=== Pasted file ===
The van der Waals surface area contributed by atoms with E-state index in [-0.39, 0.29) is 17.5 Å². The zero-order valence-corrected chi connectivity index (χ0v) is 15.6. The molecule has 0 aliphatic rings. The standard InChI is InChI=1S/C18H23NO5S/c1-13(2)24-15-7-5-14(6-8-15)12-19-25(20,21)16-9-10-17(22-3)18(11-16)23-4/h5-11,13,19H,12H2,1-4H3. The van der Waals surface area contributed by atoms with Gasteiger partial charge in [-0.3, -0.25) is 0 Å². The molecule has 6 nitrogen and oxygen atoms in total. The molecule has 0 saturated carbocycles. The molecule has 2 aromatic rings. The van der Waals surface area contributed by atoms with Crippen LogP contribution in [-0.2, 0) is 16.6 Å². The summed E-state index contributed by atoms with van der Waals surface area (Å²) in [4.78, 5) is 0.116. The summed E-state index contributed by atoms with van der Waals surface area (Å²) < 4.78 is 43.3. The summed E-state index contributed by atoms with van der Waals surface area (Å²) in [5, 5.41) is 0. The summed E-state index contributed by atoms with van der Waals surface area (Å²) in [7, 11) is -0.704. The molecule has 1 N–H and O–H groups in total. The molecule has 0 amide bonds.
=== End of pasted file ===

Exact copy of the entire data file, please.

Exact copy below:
The van der Waals surface area contributed by atoms with E-state index in [-0.39, 0.29) is 17.5 Å². The zero-order valence-corrected chi connectivity index (χ0v) is 15.6. The molecule has 0 aliphatic rings. The standard InChI is InChI=1S/C18H23NO5S/c1-13(2)24-15-7-5-14(6-8-15)12-19-25(20,21)16-9-10-17(22-3)18(11-16)23-4/h5-11,13,19H,12H2,1-4H3. The van der Waals surface area contributed by atoms with Gasteiger partial charge in [-0.3, -0.25) is 0 Å². The molecule has 6 nitrogen and oxygen atoms in total. The molecule has 0 saturated carbocycles. The molecule has 2 aromatic rings. The van der Waals surface area contributed by atoms with Crippen LogP contribution in [-0.2, 0) is 16.6 Å². The summed E-state index contributed by atoms with van der Waals surface area (Å²) in [4.78, 5) is 0.116. The summed E-state index contributed by atoms with van der Waals surface area (Å²) < 4.78 is 43.3. The summed E-state index contributed by atoms with van der Waals surface area (Å²) in [5, 5.41) is 0. The summed E-state index contributed by atoms with van der Waals surface area (Å²) in [7, 11) is -0.704. The molecule has 1 N–H and O–H groups in total. The molecule has 0 amide bonds.